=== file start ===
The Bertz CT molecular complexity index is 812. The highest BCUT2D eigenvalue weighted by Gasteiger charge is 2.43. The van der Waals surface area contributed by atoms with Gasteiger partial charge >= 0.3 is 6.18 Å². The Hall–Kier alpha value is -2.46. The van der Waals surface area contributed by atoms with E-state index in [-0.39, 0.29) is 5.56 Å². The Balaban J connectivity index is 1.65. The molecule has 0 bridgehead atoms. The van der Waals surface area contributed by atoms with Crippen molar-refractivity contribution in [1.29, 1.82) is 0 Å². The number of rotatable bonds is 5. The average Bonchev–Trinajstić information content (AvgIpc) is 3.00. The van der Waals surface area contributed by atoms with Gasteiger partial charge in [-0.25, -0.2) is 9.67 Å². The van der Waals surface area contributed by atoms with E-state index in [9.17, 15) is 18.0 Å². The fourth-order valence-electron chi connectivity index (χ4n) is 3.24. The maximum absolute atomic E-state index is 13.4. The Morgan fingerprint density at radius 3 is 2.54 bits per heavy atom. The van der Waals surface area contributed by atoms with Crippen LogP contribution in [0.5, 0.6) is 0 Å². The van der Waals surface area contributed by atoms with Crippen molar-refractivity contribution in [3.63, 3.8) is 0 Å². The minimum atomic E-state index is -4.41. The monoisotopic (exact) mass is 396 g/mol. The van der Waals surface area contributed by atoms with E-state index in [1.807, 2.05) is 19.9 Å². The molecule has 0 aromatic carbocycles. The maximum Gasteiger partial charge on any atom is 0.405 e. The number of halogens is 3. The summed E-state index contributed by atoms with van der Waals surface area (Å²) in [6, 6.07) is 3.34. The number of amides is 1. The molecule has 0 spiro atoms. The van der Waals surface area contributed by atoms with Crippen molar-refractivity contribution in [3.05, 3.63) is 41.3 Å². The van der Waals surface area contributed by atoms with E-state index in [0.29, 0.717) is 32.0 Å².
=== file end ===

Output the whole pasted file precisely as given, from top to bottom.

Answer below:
The Bertz CT molecular complexity index is 812. The highest BCUT2D eigenvalue weighted by Gasteiger charge is 2.43. The van der Waals surface area contributed by atoms with Gasteiger partial charge >= 0.3 is 6.18 Å². The Hall–Kier alpha value is -2.46. The van der Waals surface area contributed by atoms with E-state index in [-0.39, 0.29) is 5.56 Å². The Balaban J connectivity index is 1.65. The molecule has 0 bridgehead atoms. The van der Waals surface area contributed by atoms with Crippen molar-refractivity contribution in [1.29, 1.82) is 0 Å². The number of rotatable bonds is 5. The average Bonchev–Trinajstić information content (AvgIpc) is 3.00. The van der Waals surface area contributed by atoms with Gasteiger partial charge in [-0.25, -0.2) is 9.67 Å². The van der Waals surface area contributed by atoms with E-state index in [9.17, 15) is 18.0 Å². The fourth-order valence-electron chi connectivity index (χ4n) is 3.24. The maximum absolute atomic E-state index is 13.4. The Morgan fingerprint density at radius 3 is 2.54 bits per heavy atom. The van der Waals surface area contributed by atoms with Crippen LogP contribution in [0.5, 0.6) is 0 Å². The van der Waals surface area contributed by atoms with Crippen molar-refractivity contribution in [3.63, 3.8) is 0 Å². The minimum atomic E-state index is -4.41. The monoisotopic (exact) mass is 396 g/mol. The van der Waals surface area contributed by atoms with E-state index in [1.807, 2.05) is 19.9 Å². The molecule has 0 aromatic carbocycles. The maximum Gasteiger partial charge on any atom is 0.405 e. The number of halogens is 3. The summed E-state index contributed by atoms with van der Waals surface area (Å²) in [6, 6.07) is 3.34. The number of amides is 1. The molecule has 0 spiro atoms. The van der Waals surface area contributed by atoms with Crippen molar-refractivity contribution in [3.05, 3.63) is 41.3 Å². The van der Waals surface area contributed by atoms with E-state index in [0.29, 0.717) is 32.0 Å².